When I was a little kid, I thought my dad was the best. At everything. Nobody could build a deck as sturdy as my dad’s. Nobody could create a garden as beautiful as my dad’s. Nobody could skip a rock across a pond as many times as my dad. Nobody could sing in the shower with as much gusto as my dad. Nobody was his equal. Nobody.
My father shaped me into the person I am today. Because of his influence, I enjoy getting outdoors and being physically active. I love hiking — the warm, alive-and-awake feeling in my muscles, the earthy smell of the forest, the flash of iridescence that is a hummingbird and the soft chiming of leaves in a breeze.
Like all dads, he had his favorite expressions. The one I recall most often is “Rachel, you need to take care of things”. Over the years, I’ve discovered that my father’s saying is more than a platitude. It has a larger meaning. “Taking care” encompasses many things, not just possessions. Let me explain.
One afternoon, when I was about eight, I grabbed a wrench from the garage to tighten my bicycle handlebars. My friends were yelling, “Hurry up!” so I quickly stashed the wrench under a hedge. Of course, I forgot about it. My dad found it two weeks later while trimming the boxwood. He didn’t get mad but he did make me clean off the wrench and put it back in the drawer. He told me that a craftsman always takes care of his tools and keeps a neat, orderly shop.
As I got older, my father started teaching me how to maintain the family car. The first lesson was straightforward. We replaced the air filter. He said that a clean air filter makes it easier for the carburetor to do its job. As a result, the car performs better and lasts longer.
Tires were the next topic. Using a pressure gauge wasn’t difficult but the noisy air compressor scared me. My father stood by me patiently, giving me the courage to try to put air into the tires. He explained that when tires are correctly inflated, the car’s gas mileage improves.
Then he showed me how to change oil and replace the oil filter. By this time, I had learned about ecology in school. I was aware of the dangers of pollution. And as a family, we had taken camping trips through several National Parks. I was entranced by the wild beauty of Sequoia, Zion and Crater Lake. I took to heart my father’s advice about protecting the environment by properly disposing of used motor oil.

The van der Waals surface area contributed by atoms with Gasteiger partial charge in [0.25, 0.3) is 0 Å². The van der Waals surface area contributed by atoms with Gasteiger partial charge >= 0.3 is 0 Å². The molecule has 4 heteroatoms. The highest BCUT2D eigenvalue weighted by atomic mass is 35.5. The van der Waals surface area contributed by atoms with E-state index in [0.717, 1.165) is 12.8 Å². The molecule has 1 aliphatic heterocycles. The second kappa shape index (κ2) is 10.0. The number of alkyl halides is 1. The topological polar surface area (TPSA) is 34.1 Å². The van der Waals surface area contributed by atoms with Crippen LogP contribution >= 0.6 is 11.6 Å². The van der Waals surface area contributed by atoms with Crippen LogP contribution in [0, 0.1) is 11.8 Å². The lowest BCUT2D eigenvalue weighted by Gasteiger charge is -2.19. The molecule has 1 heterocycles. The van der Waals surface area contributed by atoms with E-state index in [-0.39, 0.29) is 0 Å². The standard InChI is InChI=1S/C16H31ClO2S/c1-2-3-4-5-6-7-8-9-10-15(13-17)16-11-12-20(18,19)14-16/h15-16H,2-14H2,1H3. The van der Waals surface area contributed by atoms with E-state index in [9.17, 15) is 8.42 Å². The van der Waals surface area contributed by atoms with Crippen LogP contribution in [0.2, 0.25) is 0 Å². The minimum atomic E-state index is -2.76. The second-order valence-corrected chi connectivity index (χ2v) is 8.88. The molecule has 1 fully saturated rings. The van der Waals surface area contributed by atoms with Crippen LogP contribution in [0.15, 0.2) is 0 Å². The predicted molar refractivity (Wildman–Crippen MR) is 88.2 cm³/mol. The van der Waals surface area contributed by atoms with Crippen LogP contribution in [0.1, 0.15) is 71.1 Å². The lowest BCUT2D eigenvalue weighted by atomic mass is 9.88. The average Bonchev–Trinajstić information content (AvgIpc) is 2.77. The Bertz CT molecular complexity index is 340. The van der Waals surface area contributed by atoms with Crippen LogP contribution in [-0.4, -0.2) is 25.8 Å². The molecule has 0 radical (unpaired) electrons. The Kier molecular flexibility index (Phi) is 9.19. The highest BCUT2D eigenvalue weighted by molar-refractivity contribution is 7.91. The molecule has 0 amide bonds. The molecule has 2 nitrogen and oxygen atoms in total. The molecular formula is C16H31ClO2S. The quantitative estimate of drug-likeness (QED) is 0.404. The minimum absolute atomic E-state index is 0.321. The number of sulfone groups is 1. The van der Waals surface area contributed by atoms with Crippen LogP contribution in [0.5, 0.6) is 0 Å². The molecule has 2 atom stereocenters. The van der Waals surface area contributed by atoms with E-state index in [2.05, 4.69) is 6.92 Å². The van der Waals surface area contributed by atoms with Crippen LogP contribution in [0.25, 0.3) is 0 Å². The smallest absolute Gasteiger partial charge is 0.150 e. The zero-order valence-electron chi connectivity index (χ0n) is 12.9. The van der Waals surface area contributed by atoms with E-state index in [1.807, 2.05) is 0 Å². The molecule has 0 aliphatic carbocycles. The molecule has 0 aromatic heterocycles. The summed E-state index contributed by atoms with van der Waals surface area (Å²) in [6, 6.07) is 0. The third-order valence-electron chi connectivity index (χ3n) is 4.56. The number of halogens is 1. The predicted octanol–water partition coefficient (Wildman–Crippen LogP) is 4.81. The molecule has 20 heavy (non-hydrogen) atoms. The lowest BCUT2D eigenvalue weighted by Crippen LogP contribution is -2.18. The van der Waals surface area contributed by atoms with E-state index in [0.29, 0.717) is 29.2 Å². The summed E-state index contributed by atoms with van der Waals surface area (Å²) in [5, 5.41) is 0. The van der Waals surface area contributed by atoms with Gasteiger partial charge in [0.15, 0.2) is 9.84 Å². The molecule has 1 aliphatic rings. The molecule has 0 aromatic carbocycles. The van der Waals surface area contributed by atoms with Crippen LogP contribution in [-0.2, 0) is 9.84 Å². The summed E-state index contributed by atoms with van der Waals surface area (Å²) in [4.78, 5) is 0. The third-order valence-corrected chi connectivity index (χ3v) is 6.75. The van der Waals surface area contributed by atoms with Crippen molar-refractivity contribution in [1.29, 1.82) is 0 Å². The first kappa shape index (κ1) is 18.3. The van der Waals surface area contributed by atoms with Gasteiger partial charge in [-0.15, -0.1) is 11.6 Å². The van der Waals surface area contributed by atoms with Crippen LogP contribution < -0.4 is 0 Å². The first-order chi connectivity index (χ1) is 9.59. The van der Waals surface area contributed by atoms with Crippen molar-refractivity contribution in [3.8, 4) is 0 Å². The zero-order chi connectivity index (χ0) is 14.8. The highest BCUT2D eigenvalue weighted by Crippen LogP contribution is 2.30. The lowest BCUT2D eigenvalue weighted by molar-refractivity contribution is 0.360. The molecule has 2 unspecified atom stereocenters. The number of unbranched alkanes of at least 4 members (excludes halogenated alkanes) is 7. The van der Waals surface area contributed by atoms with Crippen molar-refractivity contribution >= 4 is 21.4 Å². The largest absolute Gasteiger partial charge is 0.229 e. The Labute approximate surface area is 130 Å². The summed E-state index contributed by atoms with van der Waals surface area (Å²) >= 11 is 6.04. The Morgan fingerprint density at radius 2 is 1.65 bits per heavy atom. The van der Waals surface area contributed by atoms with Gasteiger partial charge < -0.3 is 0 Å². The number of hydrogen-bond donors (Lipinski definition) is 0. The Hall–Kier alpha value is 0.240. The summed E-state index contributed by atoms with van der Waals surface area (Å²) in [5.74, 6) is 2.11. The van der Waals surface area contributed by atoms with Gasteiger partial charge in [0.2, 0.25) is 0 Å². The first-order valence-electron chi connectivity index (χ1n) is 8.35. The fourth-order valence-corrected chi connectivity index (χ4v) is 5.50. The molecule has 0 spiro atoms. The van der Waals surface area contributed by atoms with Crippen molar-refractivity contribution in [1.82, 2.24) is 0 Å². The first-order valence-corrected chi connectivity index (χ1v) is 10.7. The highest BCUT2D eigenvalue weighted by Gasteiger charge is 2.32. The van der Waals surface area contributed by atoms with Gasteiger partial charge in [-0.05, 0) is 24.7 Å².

Later, he demonstrated how to change a flat and explained the principles of tire rotation. Sadly, I wasn’t strong enough, or interested enough, to undo the lug nuts. And I rolled my eyes when he brought up the subject of spark plugs. Sorry, Dad.
I guess I never caught the bug for DIY car maintenance. My excuse? Not enough time. Plus working on cars has become a lot more complicated than it used to be. The truth is if I’m going to get all dirty and sweaty, I’d rather get that way scrambling over a rocky trail or wrestling with shrubs in the backyard.
Luckily, I have a fantastic mechanic, Hillside Auto Repair. I’ve been going there for years. Their work is impeccable. Mike and Andre take excellent care of me and my car. They treat me with respect and take the time to explain things. I have 100% confidence in their judgment and recommendations. Best of all, talking to Mike or Andre is just like talking to my dad.
I recently bought a Prius. The car’s fuel efficiency and environmental benefits are impressive. I’m fascinated by the technology of hybrid cars — again, my father’s influence. He too would have been intrigued.
For me, there’s an added bonus. Hillside Auto Repair specializes in maintaining hybrids and is the only car repair shop in the South Bay that’s certified to perform battery pack conditioning. I’m happy that Hillside is an alternative to the dealer’s service department. I look forward to being a Hillside customer for a long, long time.
So, when my father said, “Rachel, you need to take care of things”, he wasn’t just talking about tires, filters and wrenches. He meant everything — taking care of myself, taking care of other people and taking care of the planet.
Thanks for the valuable lesson, Dad, and Happy Father’s Day.